Interview with Jo Stanford, IT director, De Vere Group

Data is a big challenge for all businesses that have to consider backup issues such as what data they retain and how long they retain it for

Jo Stanford joined the hotel and leisure chain De Vere Group six years ago as IT director. She says the backup challenges she faces in IT at De Vere Group are not specific just to her business.

“The challenge is what data you retain and how long do you retain it? Backup becomes an issue,” she says. It is an all too familiar problem for IT directors.

Stanford has worked as an IT director for 12 years, at various companies. Her current role at De Vere Group involves managing IT and the e-commerce strategy. The company has begun deploying a private cloud, using its own servers and hardware, all managed by a service provider.

Her IT strategy is concentrated on leveraging the cloud. For anyone looking to build their own private cloud or use a managed service, Stanford says: “Make sure the solution is scalable and fit for purpose.

“I didn’t have any concerns over a public cloud, but it wasn’t the right solution for our business.” 

She opted for a private cloud that has the ability to grow as the business expands. “I felt that, in terms of finance, this was the right solution for us. It is about improving business performance and having access to the right technology resources.”

When she joined, the hotel used a very centralised datacentre – typical of many organisations before the era of server consolidation, virtualisation and cloud computing. Its datacentre was based on 18 racks of servers, islands of technology and a Citrix farm.

“Each rack ran different applications," says Stanford. "The Citrix farm was used to publish Microsoft Office. We also ran our financial systems, revenue management tools, Opera reservation system and Delphi hospitality application.”

Running out of storage

The company had invested heavily in best-of-breed business-critical systems. However, she says: “We had got to a stage where most of the hardware was out of support and we were running out of storage capacity.” This was leading to unpredictable support costs.

Stanford realised she needed to address infrastructure as it would affect the business. Her design objective was to develop a private cloud, using the hotel's own IT equipment, budget permitting, to reduce overall running costs. She also needed a flexible platform to reduce the hotel group's carbon footprint, mitigate risk, and increase security.

“We wanted a system that was fit for our purpose as a fully-managed service where we used our own hardware.”

Even though the hotel group would be purchasing its own hardware, Stanford predicted CapEx would be lower due to virtualisation, which maximises utilisation of servers.

She selected ANS Group to implement a private cloud based on Cisco UCS, Nexus switches, NetApp storage and VMware virtualisation. Through the contract, the 18-rack datacentre facility at TelecityGroup in Manchester would be slashed to three racks – supporting 2,500 users. She said the cloud-based service would create "substantial savings."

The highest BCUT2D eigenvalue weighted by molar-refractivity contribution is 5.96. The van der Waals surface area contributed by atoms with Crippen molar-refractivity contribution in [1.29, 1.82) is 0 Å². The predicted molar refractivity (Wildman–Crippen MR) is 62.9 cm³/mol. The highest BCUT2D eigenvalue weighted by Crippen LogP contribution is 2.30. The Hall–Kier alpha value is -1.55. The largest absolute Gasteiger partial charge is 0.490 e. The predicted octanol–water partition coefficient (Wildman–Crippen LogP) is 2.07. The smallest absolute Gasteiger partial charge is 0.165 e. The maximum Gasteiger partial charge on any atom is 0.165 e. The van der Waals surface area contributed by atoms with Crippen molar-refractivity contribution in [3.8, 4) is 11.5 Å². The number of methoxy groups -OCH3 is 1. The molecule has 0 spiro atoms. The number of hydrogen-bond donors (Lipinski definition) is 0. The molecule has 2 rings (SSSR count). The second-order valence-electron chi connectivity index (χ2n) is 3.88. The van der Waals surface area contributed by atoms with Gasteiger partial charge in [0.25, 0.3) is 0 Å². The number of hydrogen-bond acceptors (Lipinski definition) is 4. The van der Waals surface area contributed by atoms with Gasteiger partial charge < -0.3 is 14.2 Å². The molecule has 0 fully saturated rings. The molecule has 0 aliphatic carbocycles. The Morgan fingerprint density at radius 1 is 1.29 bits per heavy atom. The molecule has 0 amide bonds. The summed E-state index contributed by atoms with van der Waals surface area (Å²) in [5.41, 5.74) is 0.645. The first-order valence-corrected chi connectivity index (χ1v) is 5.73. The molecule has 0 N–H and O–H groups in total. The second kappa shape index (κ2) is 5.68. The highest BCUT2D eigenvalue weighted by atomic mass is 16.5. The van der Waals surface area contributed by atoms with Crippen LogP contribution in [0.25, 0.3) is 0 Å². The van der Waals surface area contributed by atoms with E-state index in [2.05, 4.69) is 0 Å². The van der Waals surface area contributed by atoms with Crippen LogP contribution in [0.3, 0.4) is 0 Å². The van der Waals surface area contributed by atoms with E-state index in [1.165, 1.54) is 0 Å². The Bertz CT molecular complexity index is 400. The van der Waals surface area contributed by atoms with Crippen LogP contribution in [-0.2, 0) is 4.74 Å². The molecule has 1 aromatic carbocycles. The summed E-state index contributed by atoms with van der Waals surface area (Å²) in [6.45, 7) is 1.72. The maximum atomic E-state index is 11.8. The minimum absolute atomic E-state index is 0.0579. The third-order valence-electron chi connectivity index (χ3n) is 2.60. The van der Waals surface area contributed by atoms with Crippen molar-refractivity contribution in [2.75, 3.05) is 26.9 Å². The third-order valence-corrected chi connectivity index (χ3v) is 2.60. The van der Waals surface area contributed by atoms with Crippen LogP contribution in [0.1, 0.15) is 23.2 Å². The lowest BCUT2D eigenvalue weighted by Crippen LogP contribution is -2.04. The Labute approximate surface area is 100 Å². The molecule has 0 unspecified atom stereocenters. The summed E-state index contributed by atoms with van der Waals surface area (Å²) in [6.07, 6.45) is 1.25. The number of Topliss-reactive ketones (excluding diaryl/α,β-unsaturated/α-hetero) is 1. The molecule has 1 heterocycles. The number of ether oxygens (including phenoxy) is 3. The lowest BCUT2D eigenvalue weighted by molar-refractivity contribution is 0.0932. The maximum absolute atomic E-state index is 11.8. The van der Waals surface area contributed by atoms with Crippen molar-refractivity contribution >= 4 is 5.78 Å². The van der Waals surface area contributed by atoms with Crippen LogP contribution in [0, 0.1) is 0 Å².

UCS is the cornerstone of Cisco's datacentre virtualisation product family, built on high-speed networking components and x86-based servers.

Given the company's business outlook, Stanford needed to plan for future expansion and divestiture. De Vere Group selected ANS' Flexpod architecture. 

We wanted a system that was fit for our purpose as a fully-managed service where we used our own hardware

Jo Stanford, IT director, De Vere Group

“The RFP [request for proposals] process took about nine months because it was absolutely critical to share not only the current capacity in the datacentre, but also our strategy going forward and potential growth in terms of property," she says. "For instance, running 65 hotels will require a certain amount of  IT. 

“Given our growth forecasts, we can grow [our usage] within the datacentre,” she adds.

Infrastructure migration

Through the contract, ANS will build a new Citrix farm to publish the applications to users, and will be responsible for the migration of the current infrastructure onto the new platform. ANS is also providing 24/7 support and security and will effectively act as De Vere’s IT department.

“I run a small team that focuses on enabling the business to maximise delivery of services to the customer. IT is behind every single customer touch-point – whether you are booking a spa or becoming a member of the gym. 

“My goal to aim to have IT as a hidden enabler to allow our teams deliver great hospitality.”

She says the infrastructure refresh will improve speed and customer-facing services such as web bookings and till point transactions.

“By the end of the year, the project will be completed. We will continue to focus on increasing the e-commerce footprint with our web-booking engines. That’s something we’ll be able to do knowing that the back-end infrastructure is fit for our purpose."

De Vere Group also uses a data warehouse, which extracts data from the various business systems, allowing managers to see what customers are doing and where they are spending their money. 

“It is giving us a 360-degree view of our customers' buying patterns and behaviour, which allows us to understand customer demand," says Stanford.


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